He was truly a composer for all genres and was easily able to turn his talents of composition and orchestration to film, and adapting and creating wonderful pieces for both stage and musical theatre. Hans May was not only an incredibly gifted composer and a talented musician, but during the 1920, s was also a performer. During the 1950, s, the composer’s health began to deteriorate, and he passed away on January 2nd, 1959 in the South of France.






When one thinks of Wally Stott I think you straight away remember the GOON show, as it was Stott who was musical director for many of these madcap pieces of comedy genius that featured the likes of Peter Sellers, Spike Milligan and Harry Secombe. Born Walter


Wally Stott on March 10th,1924. Stott later in life (1972) underwent sex reassignment surgery and returned to composing as Angela Morley. Stott often attributed his entry into music composition and arranging to the influences of the light music composer conductor Robert Farnon and it was within the area of light music or easy listening as we refer to it nowadays that Stott first made a name for himself. Writing popular pieces of music that were loved by the music buying public in England during the 1950’s.


He was also involved in writing music for radio broadcasts and provided the now familiar theme and incidental music for Hancock’s Half Hour, it was also during this period that Stott began to work as the musical director for the third series of THE GOON SHOW, which began to run from 1952 and finished in 1960. He also composed the 12, note theme for Lew Grades ATV channel that introduced each of the company’s programs from 1969 through to 1981 when the company stopped production. He began a long association with Phillips records in 1953, and would arrange the backing tracks and direct the orchestra for various artists that recorded on the label.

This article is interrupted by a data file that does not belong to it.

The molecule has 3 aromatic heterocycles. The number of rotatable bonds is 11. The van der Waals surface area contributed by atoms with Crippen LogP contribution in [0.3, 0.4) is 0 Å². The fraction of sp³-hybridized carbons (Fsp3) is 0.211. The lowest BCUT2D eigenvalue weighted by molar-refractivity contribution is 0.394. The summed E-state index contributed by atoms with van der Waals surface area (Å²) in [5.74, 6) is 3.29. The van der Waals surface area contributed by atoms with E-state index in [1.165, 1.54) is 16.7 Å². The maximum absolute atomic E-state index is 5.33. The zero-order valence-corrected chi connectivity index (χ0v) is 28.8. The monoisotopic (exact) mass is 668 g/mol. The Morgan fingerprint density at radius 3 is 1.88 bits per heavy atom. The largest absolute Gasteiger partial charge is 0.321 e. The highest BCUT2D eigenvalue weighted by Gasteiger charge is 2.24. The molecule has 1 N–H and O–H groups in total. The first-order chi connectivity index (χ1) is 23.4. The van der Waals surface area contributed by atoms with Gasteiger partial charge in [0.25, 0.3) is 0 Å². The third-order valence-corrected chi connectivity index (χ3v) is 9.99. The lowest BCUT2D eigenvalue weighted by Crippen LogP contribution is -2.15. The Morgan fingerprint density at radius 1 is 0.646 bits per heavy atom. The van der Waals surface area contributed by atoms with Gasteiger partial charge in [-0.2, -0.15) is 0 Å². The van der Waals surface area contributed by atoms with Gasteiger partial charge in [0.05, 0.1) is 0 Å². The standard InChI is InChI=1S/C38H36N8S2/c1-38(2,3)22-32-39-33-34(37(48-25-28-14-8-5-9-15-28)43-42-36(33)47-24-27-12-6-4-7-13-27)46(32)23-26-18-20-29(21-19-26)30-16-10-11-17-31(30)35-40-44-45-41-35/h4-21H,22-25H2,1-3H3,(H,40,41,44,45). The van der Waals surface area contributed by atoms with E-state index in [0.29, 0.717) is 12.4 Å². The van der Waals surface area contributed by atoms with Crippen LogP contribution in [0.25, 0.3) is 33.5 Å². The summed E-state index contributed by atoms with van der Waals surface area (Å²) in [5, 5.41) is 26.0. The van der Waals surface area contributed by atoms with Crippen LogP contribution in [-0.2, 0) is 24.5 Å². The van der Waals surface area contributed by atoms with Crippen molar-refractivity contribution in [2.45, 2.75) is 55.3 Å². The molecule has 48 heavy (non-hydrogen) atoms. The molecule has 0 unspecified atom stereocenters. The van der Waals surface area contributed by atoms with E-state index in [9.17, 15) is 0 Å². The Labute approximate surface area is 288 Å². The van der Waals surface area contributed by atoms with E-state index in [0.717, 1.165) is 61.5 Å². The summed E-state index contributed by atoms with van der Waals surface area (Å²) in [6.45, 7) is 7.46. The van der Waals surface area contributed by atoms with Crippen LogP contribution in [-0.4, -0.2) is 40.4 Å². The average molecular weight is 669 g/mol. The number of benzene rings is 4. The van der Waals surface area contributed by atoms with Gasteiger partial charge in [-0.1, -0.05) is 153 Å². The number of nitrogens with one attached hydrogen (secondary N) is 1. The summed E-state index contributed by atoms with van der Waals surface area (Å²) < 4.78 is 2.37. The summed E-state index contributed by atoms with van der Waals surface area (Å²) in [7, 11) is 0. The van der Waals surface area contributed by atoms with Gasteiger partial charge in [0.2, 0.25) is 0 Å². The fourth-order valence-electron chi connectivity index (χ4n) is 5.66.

He also released albums as an artist in his own right one of the most popular being LONDON PRIDE which was released in 1958. In 1958, he provided the musical accompaniment and was the MD for Shirley Bassey and was featured on Bassey’s 1959 hit single, AS I LOVE YOU which reached the top of the British hit parade in the January of that year.



He also worked with Dusty Springfield. Frankie Vaughn, Roy Castle and Harry Secombe as well as collaborating with Scott Walker on the singers first four albums. In 1962 and 1963 Stott arranged the UK’s entries for the Eurovision song contest. RING A DING GIRL and SAY WONDERFUL THINGS which were both performed by Ronnie Carroll. In 1962, Stott acted as arranger for the debut album of Italian tenor Sergio Franchi, entitled ROMANTIC ITALIAN SONGS, which was released on the RCA RED SEAL label and later arranged and conducted the music for Franchi’s second album also on RCA entitled WOMEN IN MY LIFE. In 1974 as Angela Morley the composer was nominated twice for an Academy Award in the category of best music and original song score/adaptation, this was for THE LITTLE PRINCE and THE SLIPPER AND THE ROSE, on which she collaborated with Douglas Gamley, Alan Jay Lerner, Frederick Lowe for THE LITTLE PRINCE and Richard M Sherman and Robert B Sherman on THE SLIPPER AND THE ROSE. She was the first transgender person to be nominated for an Academy Award.


In later years Morley received Emmy nominations for composing music for television series such as Dynasty, Falcon Crest, Hotel and Dallas. Morley also worked on many American TV shows, these included CAGNEY AND LACEY, WONDER WOMAN, BLUE SKIES and McClain’s LAW. She won two Emmy Awards for her work in music arrangement, these were in the category of Outstanding Achievement in Music Direction, in 1988 and 1990, both for television specials starring actress Julie Andrews. She also composed sections of the score for WATERSHIP DOWN in 1978.



After this She began to work with composer John Williams, but mainly in an un-credited role providing arrangements for the composer to conduct with the famed BOSTON POPS ORCHESTRA and regularly conducted the BBC radio orchestra and the BBC Big Band. She died in Scottsdale Arizona on January 14th, 2009 aged 84.